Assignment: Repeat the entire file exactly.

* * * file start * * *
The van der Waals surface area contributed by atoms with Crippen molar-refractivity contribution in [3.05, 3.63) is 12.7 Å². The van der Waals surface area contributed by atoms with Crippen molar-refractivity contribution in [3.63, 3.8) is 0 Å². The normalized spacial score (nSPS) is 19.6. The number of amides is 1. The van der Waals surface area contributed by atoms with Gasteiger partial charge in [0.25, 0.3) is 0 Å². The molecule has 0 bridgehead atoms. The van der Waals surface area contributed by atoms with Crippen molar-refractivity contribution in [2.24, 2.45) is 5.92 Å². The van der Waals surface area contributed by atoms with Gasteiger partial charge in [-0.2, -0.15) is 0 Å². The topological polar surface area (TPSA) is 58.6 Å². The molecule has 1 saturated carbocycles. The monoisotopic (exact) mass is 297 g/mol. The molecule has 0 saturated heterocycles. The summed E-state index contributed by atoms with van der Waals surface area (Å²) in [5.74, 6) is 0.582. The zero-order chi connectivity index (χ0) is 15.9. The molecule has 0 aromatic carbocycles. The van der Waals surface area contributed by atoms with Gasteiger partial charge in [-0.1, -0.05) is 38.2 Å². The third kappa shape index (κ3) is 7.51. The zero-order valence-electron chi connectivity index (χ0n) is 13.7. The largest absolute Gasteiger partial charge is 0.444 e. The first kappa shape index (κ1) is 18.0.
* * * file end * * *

The van der Waals surface area contributed by atoms with Crippen molar-refractivity contribution in [3.05, 3.63) is 12.7 Å². The van der Waals surface area contributed by atoms with Crippen molar-refractivity contribution in [3.63, 3.8) is 0 Å². The normalized spacial score (nSPS) is 19.6. The number of amides is 1. The van der Waals surface area contributed by atoms with Gasteiger partial charge in [0.25, 0.3) is 0 Å². The molecule has 0 bridgehead atoms. The van der Waals surface area contributed by atoms with Crippen molar-refractivity contribution in [2.24, 2.45) is 5.92 Å². The van der Waals surface area contributed by atoms with Gasteiger partial charge in [-0.2, -0.15) is 0 Å². The topological polar surface area (TPSA) is 58.6 Å². The molecule has 1 saturated carbocycles. The monoisotopic (exact) mass is 297 g/mol. The molecule has 0 saturated heterocycles. The summed E-state index contributed by atoms with van der Waals surface area (Å²) in [5.74, 6) is 0.582. The zero-order chi connectivity index (χ0) is 15.9. The molecule has 0 aromatic carbocycles. The van der Waals surface area contributed by atoms with Gasteiger partial charge in [-0.1, -0.05) is 38.2 Å². The third kappa shape index (κ3) is 7.51. The zero-order valence-electron chi connectivity index (χ0n) is 13.7. The largest absolute Gasteiger partial charge is 0.444 e. The first kappa shape index (κ1) is 18.0.